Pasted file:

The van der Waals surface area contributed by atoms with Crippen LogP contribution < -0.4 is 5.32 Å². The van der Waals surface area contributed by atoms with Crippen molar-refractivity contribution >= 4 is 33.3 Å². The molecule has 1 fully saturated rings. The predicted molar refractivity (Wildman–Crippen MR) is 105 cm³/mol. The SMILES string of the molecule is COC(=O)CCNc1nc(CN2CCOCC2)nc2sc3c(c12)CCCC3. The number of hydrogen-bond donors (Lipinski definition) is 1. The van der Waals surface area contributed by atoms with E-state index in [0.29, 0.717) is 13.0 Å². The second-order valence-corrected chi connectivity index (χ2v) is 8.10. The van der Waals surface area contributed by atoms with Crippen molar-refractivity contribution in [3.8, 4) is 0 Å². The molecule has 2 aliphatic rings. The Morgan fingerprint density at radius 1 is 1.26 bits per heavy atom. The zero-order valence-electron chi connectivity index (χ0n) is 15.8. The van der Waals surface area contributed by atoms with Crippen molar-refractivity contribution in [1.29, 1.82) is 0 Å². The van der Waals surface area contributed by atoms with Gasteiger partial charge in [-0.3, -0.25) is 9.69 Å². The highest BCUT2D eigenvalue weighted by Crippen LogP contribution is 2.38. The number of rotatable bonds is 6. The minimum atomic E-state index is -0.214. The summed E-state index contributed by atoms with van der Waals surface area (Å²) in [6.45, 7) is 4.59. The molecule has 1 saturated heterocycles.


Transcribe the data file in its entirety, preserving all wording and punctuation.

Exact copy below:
The van der Waals surface area contributed by atoms with Crippen LogP contribution < -0.4 is 5.32 Å². The van der Waals surface area contributed by atoms with Crippen molar-refractivity contribution >= 4 is 33.3 Å². The molecule has 1 fully saturated rings. The predicted molar refractivity (Wildman–Crippen MR) is 105 cm³/mol. The SMILES string of the molecule is COC(=O)CCNc1nc(CN2CCOCC2)nc2sc3c(c12)CCCC3. The number of hydrogen-bond donors (Lipinski definition) is 1. The van der Waals surface area contributed by atoms with E-state index in [0.29, 0.717) is 13.0 Å². The second-order valence-corrected chi connectivity index (χ2v) is 8.10. The van der Waals surface area contributed by atoms with Crippen molar-refractivity contribution in [3.8, 4) is 0 Å². The molecule has 2 aliphatic rings. The Morgan fingerprint density at radius 1 is 1.26 bits per heavy atom. The zero-order valence-electron chi connectivity index (χ0n) is 15.8. The van der Waals surface area contributed by atoms with Crippen molar-refractivity contribution in [1.29, 1.82) is 0 Å². The van der Waals surface area contributed by atoms with Gasteiger partial charge in [-0.3, -0.25) is 9.69 Å². The highest BCUT2D eigenvalue weighted by Crippen LogP contribution is 2.38. The number of rotatable bonds is 6. The minimum atomic E-state index is -0.214. The summed E-state index contributed by atoms with van der Waals surface area (Å²) in [6.45, 7) is 4.59. The molecule has 1 saturated heterocycles.